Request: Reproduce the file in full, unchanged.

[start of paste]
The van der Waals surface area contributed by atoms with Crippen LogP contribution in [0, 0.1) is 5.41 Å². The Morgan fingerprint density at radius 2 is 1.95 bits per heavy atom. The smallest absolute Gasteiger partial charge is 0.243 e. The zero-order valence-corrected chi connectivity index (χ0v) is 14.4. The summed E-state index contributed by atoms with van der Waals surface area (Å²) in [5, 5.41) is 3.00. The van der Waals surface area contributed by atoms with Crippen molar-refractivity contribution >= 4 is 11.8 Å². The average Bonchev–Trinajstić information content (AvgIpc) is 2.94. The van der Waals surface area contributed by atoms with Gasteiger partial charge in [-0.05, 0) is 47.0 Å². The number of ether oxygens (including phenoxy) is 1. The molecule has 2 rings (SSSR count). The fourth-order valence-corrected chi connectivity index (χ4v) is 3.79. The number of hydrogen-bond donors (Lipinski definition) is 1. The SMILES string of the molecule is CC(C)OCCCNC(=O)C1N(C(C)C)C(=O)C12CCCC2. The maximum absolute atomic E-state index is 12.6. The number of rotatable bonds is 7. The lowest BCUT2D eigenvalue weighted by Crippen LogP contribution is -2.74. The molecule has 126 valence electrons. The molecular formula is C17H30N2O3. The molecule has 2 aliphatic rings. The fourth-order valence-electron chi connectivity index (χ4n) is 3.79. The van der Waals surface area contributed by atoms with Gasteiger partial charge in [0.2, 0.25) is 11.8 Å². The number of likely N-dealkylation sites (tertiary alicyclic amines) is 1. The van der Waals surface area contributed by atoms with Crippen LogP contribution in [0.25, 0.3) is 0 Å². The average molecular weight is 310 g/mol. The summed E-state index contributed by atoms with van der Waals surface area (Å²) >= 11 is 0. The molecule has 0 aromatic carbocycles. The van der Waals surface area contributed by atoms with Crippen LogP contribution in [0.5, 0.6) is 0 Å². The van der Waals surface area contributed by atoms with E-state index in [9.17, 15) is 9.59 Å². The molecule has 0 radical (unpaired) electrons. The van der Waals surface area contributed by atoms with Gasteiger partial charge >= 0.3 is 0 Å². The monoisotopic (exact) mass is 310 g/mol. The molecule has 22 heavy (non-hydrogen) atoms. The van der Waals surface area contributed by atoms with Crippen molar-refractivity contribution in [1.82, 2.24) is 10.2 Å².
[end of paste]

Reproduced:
The van der Waals surface area contributed by atoms with Crippen LogP contribution in [0, 0.1) is 5.41 Å². The Morgan fingerprint density at radius 2 is 1.95 bits per heavy atom. The smallest absolute Gasteiger partial charge is 0.243 e. The zero-order valence-corrected chi connectivity index (χ0v) is 14.4. The summed E-state index contributed by atoms with van der Waals surface area (Å²) in [5, 5.41) is 3.00. The van der Waals surface area contributed by atoms with Crippen molar-refractivity contribution >= 4 is 11.8 Å². The average Bonchev–Trinajstić information content (AvgIpc) is 2.94. The van der Waals surface area contributed by atoms with Gasteiger partial charge in [-0.05, 0) is 47.0 Å². The number of ether oxygens (including phenoxy) is 1. The molecule has 2 rings (SSSR count). The fourth-order valence-corrected chi connectivity index (χ4v) is 3.79. The number of hydrogen-bond donors (Lipinski definition) is 1. The SMILES string of the molecule is CC(C)OCCCNC(=O)C1N(C(C)C)C(=O)C12CCCC2. The maximum absolute atomic E-state index is 12.6. The number of rotatable bonds is 7. The lowest BCUT2D eigenvalue weighted by Crippen LogP contribution is -2.74. The molecule has 126 valence electrons. The molecular formula is C17H30N2O3. The molecule has 2 aliphatic rings. The fourth-order valence-electron chi connectivity index (χ4n) is 3.79. The van der Waals surface area contributed by atoms with Gasteiger partial charge in [0.2, 0.25) is 11.8 Å². The number of likely N-dealkylation sites (tertiary alicyclic amines) is 1. The van der Waals surface area contributed by atoms with Crippen LogP contribution in [0.25, 0.3) is 0 Å². The average molecular weight is 310 g/mol. The summed E-state index contributed by atoms with van der Waals surface area (Å²) >= 11 is 0. The molecule has 0 aromatic carbocycles. The van der Waals surface area contributed by atoms with Crippen LogP contribution in [0.5, 0.6) is 0 Å². The van der Waals surface area contributed by atoms with E-state index in [9.17, 15) is 9.59 Å². The molecule has 0 radical (unpaired) electrons. The van der Waals surface area contributed by atoms with Gasteiger partial charge >= 0.3 is 0 Å². The monoisotopic (exact) mass is 310 g/mol. The molecule has 22 heavy (non-hydrogen) atoms. The van der Waals surface area contributed by atoms with Crippen molar-refractivity contribution in [1.82, 2.24) is 10.2 Å².